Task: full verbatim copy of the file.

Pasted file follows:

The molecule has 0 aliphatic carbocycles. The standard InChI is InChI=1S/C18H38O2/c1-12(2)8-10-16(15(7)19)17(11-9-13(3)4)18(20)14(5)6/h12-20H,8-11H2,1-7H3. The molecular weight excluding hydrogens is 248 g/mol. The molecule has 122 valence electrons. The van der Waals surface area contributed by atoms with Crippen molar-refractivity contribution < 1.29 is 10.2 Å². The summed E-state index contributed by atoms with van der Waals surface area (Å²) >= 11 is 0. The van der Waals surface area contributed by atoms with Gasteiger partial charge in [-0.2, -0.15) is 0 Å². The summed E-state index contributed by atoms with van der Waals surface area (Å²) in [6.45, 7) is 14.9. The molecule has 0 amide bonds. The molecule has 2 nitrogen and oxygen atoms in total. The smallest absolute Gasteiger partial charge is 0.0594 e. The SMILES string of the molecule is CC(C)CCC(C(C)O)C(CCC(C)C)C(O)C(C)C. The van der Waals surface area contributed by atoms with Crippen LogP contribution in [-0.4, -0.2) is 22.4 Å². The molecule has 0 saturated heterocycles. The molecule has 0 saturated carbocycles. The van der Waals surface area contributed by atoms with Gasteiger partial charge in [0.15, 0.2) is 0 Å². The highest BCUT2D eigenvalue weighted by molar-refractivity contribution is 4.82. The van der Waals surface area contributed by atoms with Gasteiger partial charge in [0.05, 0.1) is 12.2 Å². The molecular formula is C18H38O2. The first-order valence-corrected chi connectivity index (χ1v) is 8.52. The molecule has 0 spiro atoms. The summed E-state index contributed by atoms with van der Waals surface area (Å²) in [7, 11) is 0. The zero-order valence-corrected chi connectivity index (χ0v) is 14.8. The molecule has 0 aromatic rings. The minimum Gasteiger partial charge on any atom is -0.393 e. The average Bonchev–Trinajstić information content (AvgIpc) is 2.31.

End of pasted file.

The molecule has 0 aliphatic carbocycles. The standard InChI is InChI=1S/C18H38O2/c1-12(2)8-10-16(15(7)19)17(11-9-13(3)4)18(20)14(5)6/h12-20H,8-11H2,1-7H3. The molecular weight excluding hydrogens is 248 g/mol. The molecule has 122 valence electrons. The van der Waals surface area contributed by atoms with Crippen molar-refractivity contribution < 1.29 is 10.2 Å². The summed E-state index contributed by atoms with van der Waals surface area (Å²) >= 11 is 0. The van der Waals surface area contributed by atoms with Gasteiger partial charge in [-0.2, -0.15) is 0 Å². The summed E-state index contributed by atoms with van der Waals surface area (Å²) in [6.45, 7) is 14.9. The molecule has 0 amide bonds. The molecule has 2 nitrogen and oxygen atoms in total. The smallest absolute Gasteiger partial charge is 0.0594 e. The SMILES string of the molecule is CC(C)CCC(C(C)O)C(CCC(C)C)C(O)C(C)C. The van der Waals surface area contributed by atoms with Crippen LogP contribution in [-0.4, -0.2) is 22.4 Å². The molecule has 0 saturated heterocycles. The molecule has 0 saturated carbocycles. The van der Waals surface area contributed by atoms with Gasteiger partial charge in [0.15, 0.2) is 0 Å². The highest BCUT2D eigenvalue weighted by molar-refractivity contribution is 4.82. The van der Waals surface area contributed by atoms with Gasteiger partial charge in [0.05, 0.1) is 12.2 Å². The molecular formula is C18H38O2. The first-order valence-corrected chi connectivity index (χ1v) is 8.52. The molecule has 0 spiro atoms. The summed E-state index contributed by atoms with van der Waals surface area (Å²) in [7, 11) is 0. The zero-order valence-corrected chi connectivity index (χ0v) is 14.8. The molecule has 0 aromatic rings. The minimum Gasteiger partial charge on any atom is -0.393 e. The average Bonchev–Trinajstić information content (AvgIpc) is 2.31.